"Lighter peels can still be done safely within three to six months after stopping isotretinoin," Dr. Obagi says.

SKIN EVALUATIONS The skin evaluation assesses skin thickness, which influences decisions on depth of the procedure and the number of coats needed. Thicker skin is relatively richer in adnexal structures, so that regeneration will be better. Therefore, peeling into the reticular dermis can be done safely in thick-skinned patients, whereas it is better not to go deeper than the papillary dermis in patients with thinner skin. However, it is also important to recognize that to reach the same intended depth, additional coats of peeling solution will be needed in the patient with thicker versus thinner skin.

Oiliness also must be considered, because surface oil inhibits penetration of the peeling solution. Therefore, patients with very oily skin may be pretreated with isotretinoin or a noninvasive laser to reduce oil.

Assessment of skin color provides insight into the potential to develop pigmentary alterations after the peel. Within any ethnic group (other than Caucasian), those with lighter skin will more likely have unstable pigment after the procedure and be at greater risk for developing hyperpigmentation than their counterparts with darker skin. In Caucasian skin, the opposite is true, with brunettes having more pigmentation instability as compared to the light-haired and fair-skinned patient.

"If doing a lighter trichloroacetic acid peel, skin color will not exclude any patients from the procedure. However, it is a consideration in the length of the pre-peel skin conditioning program," Dr. Obagi says.

Skin laxity is also important to note, and in this regard, fragility must be differentiated from muscle laxity.

"Fragile skin is more prone to ecchymosis. In addition, the peel depth should be kept to the papillary dermis to minimize scarring risk in patients with fragile skin," Dr. Obagi says.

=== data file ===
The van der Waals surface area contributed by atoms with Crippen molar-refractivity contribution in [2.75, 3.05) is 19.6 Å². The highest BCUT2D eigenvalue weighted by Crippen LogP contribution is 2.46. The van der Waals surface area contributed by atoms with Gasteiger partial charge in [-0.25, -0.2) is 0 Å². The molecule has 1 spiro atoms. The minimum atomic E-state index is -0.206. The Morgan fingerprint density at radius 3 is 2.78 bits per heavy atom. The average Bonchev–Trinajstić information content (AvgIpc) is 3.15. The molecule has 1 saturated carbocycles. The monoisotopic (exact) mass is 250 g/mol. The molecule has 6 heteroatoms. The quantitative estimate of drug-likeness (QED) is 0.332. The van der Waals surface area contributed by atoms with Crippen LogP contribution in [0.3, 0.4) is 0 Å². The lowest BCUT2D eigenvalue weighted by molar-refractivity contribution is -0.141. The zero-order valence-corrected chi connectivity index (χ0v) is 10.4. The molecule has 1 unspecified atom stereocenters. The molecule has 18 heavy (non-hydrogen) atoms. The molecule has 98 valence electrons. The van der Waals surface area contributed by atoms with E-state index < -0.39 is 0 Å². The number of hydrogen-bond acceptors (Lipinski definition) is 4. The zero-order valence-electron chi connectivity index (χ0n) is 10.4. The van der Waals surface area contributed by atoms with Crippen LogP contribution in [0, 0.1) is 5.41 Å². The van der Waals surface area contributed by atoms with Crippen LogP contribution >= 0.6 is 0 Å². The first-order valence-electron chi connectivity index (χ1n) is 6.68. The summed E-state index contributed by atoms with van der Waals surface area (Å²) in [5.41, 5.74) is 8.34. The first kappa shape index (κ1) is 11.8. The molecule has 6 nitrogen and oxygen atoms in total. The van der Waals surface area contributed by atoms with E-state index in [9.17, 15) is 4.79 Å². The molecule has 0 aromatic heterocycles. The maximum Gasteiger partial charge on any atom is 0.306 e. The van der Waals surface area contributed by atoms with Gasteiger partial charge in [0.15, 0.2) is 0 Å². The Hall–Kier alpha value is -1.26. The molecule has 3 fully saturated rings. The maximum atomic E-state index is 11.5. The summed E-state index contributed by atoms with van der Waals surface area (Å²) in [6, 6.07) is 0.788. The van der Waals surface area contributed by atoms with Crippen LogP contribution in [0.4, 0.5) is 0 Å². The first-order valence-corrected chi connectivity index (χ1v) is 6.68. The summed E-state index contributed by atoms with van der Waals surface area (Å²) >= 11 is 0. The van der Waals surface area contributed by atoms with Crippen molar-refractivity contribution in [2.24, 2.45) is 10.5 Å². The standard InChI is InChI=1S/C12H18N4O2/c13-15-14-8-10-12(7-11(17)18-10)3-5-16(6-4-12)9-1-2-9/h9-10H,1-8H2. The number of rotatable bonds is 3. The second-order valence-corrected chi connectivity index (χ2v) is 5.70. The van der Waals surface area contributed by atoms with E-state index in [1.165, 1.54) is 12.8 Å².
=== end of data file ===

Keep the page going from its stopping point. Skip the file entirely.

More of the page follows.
PREPPING THE SKIN The goals of the preconditioning regimen are to prepare the skin for improved penetration of the peel and faster recovery, but preconditioning also will improve skin appearance.

"Occasionally, the need for a peeling procedure may even be eliminated after a period of proper skincare. More often, the benefits achieved are impressive enough that the patient has added faith in your expertise and will be more compliant with their post-peel instructions," Dr. Obagi says.

The components of the conditioning regimen target keratinocytes, melanocytes and fibroblasts and include use of alpha or beta hydroxy acids as sloughing agents; retinoids to normalize keratinocyte turnover and promote collagenesis; and a tyrosinase inhibitor to prevent hyperpigmentation. Patients are also instructed to use a broad-spectrum physical sunblock daily alone or combined with topical vitamin C for added photoprotection, and to wear a broad-brimmed hat if they will be outside for longer than 15 minutes.

Dr. Obagi adds that she considers 4 percent hydroquinone the safest and most effective modality for inhibiting tyrosinase, and that the retinoid treatment must be administered with a prescription tretinoin or tazarotene preparation, as the over-the-counter retinol products do not have sufficiently potent effects on fibroblasts.


Dr. Obagi reports no relevant financial interests.